What must have been an ad hoc system could be attributed to a single scribe.  By III, there had been at least three generations of script developments; but there may well have been more.  The first two are epigraphically and paleographically more similar, but II may be the most archaic of the three.  The eclipse text III must be from a significantly later period.  The script may then have been transmitted to the scribe of III, probably interpersonally, without the ad hoc vowel system – or that scribe chose to stop using it.  This fits a gradual replacement of the unusual and sparsely attested script by scripts related to Proto-Canaanite.
The -*, next to a letter, reflects being written on top of (or connected to the top of) the letter to the left; when written with a space, it reflects a dot drawn next to the preceding letter but not obviously ‘connected’ to it.

I:  MKR* / R*S1 * / HTR* *N / HBR* / R*S1 * / LḪM
makaru . rušu . hatarūni . habru . rušu . laḫami
“Makaru (/the merchant?), Chief of the Hatarūn, is an ally.  Chief of Laḫam."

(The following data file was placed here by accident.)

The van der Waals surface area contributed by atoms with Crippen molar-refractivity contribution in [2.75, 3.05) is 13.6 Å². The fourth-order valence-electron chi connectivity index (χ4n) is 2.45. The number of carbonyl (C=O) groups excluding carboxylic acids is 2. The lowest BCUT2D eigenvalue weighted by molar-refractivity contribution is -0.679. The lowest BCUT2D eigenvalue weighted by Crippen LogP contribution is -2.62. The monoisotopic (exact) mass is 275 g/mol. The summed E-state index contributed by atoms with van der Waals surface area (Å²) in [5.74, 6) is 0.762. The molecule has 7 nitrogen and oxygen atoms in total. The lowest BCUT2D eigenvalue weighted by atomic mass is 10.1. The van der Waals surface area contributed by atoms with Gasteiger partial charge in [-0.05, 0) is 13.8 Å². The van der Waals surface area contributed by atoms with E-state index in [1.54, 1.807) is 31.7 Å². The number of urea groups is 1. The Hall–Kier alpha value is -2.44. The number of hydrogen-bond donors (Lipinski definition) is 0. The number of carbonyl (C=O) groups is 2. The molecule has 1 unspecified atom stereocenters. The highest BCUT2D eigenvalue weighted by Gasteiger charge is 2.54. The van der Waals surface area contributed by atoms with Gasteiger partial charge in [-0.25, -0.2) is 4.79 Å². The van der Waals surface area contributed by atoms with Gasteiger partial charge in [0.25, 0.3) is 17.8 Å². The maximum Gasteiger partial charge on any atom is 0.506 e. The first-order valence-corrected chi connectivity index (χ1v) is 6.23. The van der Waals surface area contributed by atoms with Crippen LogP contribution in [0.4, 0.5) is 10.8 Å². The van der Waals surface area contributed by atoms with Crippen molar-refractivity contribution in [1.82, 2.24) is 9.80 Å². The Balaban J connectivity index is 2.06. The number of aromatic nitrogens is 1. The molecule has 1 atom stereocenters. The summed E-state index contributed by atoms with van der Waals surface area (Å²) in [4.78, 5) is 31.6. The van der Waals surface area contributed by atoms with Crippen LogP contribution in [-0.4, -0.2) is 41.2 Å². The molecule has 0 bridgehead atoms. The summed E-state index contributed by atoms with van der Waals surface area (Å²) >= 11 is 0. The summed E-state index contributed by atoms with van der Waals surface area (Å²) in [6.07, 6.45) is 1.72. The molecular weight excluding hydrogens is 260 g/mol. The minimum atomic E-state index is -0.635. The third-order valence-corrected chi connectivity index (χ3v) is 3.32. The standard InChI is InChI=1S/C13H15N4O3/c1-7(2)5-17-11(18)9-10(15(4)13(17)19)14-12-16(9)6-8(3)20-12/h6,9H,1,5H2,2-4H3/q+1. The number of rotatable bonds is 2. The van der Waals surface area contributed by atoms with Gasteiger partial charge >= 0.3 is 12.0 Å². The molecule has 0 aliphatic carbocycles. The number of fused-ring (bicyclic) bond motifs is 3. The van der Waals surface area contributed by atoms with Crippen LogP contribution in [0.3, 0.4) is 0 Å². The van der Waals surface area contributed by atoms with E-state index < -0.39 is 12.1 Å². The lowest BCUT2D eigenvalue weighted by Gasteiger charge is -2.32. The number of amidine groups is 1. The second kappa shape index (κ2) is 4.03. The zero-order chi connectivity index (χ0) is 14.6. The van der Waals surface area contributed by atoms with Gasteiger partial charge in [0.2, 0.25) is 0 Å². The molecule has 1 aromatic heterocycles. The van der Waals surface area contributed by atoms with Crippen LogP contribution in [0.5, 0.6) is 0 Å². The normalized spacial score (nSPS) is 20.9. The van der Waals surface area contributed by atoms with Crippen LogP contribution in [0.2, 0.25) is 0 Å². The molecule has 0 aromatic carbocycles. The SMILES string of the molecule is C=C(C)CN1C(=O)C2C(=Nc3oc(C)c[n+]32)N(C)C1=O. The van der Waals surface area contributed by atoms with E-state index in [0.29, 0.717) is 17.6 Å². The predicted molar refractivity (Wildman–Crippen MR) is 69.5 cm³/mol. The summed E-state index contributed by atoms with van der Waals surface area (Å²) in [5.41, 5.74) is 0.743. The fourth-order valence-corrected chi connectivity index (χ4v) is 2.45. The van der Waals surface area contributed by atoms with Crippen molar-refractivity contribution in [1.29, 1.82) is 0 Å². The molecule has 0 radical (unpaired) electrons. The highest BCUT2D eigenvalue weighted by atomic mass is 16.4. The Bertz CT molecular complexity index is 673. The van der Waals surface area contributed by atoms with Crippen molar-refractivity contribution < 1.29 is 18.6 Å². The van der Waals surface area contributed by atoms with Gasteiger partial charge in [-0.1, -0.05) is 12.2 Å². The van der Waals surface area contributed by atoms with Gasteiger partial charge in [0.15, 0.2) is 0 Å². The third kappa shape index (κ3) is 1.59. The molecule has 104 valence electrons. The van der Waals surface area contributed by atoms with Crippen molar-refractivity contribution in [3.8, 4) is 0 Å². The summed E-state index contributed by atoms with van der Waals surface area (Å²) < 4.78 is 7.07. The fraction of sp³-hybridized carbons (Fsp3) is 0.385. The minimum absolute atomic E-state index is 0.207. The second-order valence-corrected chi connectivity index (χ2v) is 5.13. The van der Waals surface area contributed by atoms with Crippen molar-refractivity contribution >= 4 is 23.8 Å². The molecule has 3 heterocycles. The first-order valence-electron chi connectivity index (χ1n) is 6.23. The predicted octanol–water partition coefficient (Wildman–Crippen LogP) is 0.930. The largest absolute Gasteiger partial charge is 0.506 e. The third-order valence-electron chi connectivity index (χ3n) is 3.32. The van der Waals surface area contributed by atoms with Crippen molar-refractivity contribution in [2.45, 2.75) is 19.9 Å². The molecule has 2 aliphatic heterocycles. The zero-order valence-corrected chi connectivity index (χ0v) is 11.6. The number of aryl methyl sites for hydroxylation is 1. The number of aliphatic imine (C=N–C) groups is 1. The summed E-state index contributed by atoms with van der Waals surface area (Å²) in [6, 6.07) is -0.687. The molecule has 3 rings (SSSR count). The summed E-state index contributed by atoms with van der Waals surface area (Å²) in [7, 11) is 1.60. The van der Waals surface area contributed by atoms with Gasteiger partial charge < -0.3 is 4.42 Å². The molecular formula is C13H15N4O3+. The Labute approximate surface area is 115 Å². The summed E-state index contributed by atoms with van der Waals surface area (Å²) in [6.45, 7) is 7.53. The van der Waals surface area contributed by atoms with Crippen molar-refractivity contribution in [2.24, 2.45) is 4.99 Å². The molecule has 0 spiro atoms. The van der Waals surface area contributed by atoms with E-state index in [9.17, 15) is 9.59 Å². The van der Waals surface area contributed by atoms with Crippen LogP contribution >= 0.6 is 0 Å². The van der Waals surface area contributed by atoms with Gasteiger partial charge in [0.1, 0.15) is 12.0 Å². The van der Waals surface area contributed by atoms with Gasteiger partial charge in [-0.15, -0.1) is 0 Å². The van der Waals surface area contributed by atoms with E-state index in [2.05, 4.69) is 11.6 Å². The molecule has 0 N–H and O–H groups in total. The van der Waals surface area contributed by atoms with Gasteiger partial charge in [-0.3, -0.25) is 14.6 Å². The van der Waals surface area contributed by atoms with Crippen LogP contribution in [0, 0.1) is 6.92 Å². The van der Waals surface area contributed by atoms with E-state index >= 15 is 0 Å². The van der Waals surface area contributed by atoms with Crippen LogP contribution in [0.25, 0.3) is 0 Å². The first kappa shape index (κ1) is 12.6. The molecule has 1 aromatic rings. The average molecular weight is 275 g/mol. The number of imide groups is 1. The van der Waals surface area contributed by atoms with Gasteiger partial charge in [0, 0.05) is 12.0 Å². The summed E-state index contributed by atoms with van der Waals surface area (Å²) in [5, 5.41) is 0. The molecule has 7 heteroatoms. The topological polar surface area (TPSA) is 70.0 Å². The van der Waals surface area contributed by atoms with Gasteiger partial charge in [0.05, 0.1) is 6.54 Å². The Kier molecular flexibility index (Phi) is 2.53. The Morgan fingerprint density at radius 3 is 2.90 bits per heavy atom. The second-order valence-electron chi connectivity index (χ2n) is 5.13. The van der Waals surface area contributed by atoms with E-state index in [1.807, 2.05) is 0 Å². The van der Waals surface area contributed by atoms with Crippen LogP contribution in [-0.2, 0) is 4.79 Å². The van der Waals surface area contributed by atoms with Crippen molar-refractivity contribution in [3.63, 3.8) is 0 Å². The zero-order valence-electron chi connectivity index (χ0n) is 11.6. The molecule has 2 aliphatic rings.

II:  WṢ(*?)YH N*H KPG / R*S1  |  W DH NḪ / LḪBR* / [R*S1]
waṣuyah . nuha . ka pagi . ruša  / wa . dah . niḫa . li-ḫabiru . ruši
“At the departure is lamentation, like the pagû-instrument, to the chief –
And at this (time) is rest for Ḫabiru-the-Chief.’ [** As I look back on this it would be "for (maybe) the Exorcist of the Chief".  Whatever that word Habiru means, R*S1 (without S1 in the nominative) suggests a genitive construction in which the meaning is HBR of the Chief - less indicative of a proper noun. **]

It is possible that I is some sort of travel document pertinent to a nomadic people.  A similar idea for diplomatic agents is known during the Amarna Period.[45]  If this is indeed ‘permission’ from the ‘Chief of Bethlehem’ for passage or trade through the area, it would suggest the more widespread attestation and usage of this script, for however brief a time.  It is important to note that the proper understanding of ibrû is “an institutionalized relationship between free persons of the same status or profession which entailed acceptance of the same code of behavior and an obligation of mutual assistance.”[46]  It is also possible this essentially codifies an alliance.